"The flash didn't go off" has been shorthand for photographic failure for more than 100 years, but the conventional wisdom on lighting is now being challenged by advances in camera technology. The quickest, simplest, cheapest way to take more professional-looking pictures of your friends and family is to stop using your digital camera's built-in flash.
Take a look at these photos:
The above are pictures of my 18-month-old son taken in nearly identical situations. But the pictures on the right are more attractive to most people than those on the left. The ones on the left were shot with the camera's built-in flash; the ones on the right were shot without a flash. There are some technical reasons why the flashless photos look better, but you don't need to be a professional to shoot this kind of photo. With the right camera and the press of a few buttons, you can be taking better photos of your family in no time.
There are two main differences between built-in flash and no-flash pictures. The first is the fuzziness in the background of the no-flash photos, which removes distraction and places attention on the human subject. (It also tends to make the everyday mess of kitchens and living rooms disappear, which is particularly advantageous for home photographers who don't have time to design—or clean up—their backgrounds.) This fuzzy look is much sought-after by professionals, who will sometimes spend quite a lot of money to get it. Here are two no-flash photos that feature this effect:
The second, more important difference is that people often just look more attractive in available light than they do lit by a camera's built-in flash. Photography is often called "the language of light," but shooting with an on-camera flash, almost regardless of what camera you're using, means you're just repeating the same monosyllable. The location and size of an on-camera flash makes people less attractive by producing glare and unattractive shadows and by frequently being off-color. The endless variety in available light offers the opportunity for something much richer.
In order to comprehend how to take advantage of these differences, a bit of technical understanding is useful. There are three settings that affect how light is captured by the camera's sensor: shutter speed, aperture width, and ISO. Shutter speed determines the length of time in which light will be exposed to the sensor. (The sensor takes on the role of film in digital cameras.) The width of the aperture controls the amount of light that gets through to the sensor. And the ISO programs the sensor's sensitivity to the light that hits it. Each of these three settings can be adjusted to allow more or less light into the final image, and each adds its own separate element to the picture.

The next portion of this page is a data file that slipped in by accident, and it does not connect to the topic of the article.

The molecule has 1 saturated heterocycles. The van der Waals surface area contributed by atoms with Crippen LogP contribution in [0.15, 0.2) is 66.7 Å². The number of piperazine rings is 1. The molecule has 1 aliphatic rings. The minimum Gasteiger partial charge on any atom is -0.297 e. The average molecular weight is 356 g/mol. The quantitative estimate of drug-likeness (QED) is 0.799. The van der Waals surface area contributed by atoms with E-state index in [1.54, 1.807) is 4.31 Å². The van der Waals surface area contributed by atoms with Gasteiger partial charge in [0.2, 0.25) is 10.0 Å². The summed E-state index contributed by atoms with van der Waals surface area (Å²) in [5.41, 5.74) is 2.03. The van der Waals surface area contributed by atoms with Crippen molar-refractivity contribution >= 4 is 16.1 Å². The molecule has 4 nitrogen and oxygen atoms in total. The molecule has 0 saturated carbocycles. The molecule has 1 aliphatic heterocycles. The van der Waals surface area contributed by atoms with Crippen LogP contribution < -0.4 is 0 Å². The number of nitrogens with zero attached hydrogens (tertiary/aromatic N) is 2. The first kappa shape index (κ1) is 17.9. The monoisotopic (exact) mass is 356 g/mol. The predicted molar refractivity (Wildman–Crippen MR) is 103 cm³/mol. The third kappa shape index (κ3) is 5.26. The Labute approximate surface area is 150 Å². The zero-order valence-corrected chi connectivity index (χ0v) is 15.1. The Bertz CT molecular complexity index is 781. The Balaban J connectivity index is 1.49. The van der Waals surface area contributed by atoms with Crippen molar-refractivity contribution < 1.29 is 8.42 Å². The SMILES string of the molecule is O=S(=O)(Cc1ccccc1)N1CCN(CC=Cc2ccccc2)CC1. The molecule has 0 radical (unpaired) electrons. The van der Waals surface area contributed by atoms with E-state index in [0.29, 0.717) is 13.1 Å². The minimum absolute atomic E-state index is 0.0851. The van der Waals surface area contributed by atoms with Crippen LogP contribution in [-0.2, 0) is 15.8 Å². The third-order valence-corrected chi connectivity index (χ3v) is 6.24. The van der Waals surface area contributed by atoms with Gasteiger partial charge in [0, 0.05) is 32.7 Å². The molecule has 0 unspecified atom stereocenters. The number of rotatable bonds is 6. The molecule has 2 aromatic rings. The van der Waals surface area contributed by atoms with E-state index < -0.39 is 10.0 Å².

The most important factor in making a person look attractive is capturing them sharply, without motion blur. In a no-flash photo, this requires a high shutter speed. But when you increase the shutter speed, exposing the sensor to light for less time, the other two settings need to compensate, or your photos will be too dark.
If you set your aperture to be very wide, you can compensate for the loss of light your fast shutter speed created, but even at the widest apertures, film and earlier digital technology couldn't reach the ISO levels necessary to produce a good picture—most were at best ISO 200, and even the ISO 400 or 800 that sports photographers used still needed more light than the average room has. It's only recently that the technology behind ISO progressed to the point at which you can take a decent picture with the limited amount of light indoors without adding light from a flash. Cameras now can reach levels of ISO 1600 or 3200 at an acceptable level of quality. Just a few years ago, this was far beyond any camera's capability, no matter how expensive. In the past year, this capability has reached consumer-level cameras.
The ability to capture light this well and this quickly gets you a sharp subject using only available light. The part that will be blurry is the background—a side-effect of having a wide aperture. The result is a look that professionals often pursue in portrait photography, of a short "depth of focus." These photos show how this depth of focus changes at different apertures, and will at times create what photographers call a "bokeh" effect, in which distracting background elements come to look like jewels of light decorating your subject.
Camera manufacturers are beginning to see a marketing angle in this low-light shooting trend (a trend that led Gizmodo to declare recently that "ISO is the New Megapixel"). I tested several models that manufacturers tout for their low-light performance, and I was pleased to see that most of them listed their ISO and/or aperture capabilities right on the box. Alas, we're now seeing manufacturers push out cameras with the technical ability to capture photos at high ISO settings, but with too much degradation in the quality of the final product, so consumers should be wary. But some cameras really can perform capably at very high ISOs.
The simplest and most reliable way to shoot good low-light pictures is on a camera that has an "Aperture Priority" mode. This lets you set the aperture as wide as the lens can go, and also switch the ISO higher or lower if you want, and then the camera will get the best shutter speed it can with those settings. And if you've got more light than you need, you can close your aperture a bit to increase your depth of focus, or decrease your ISO to produce pictures with less noise.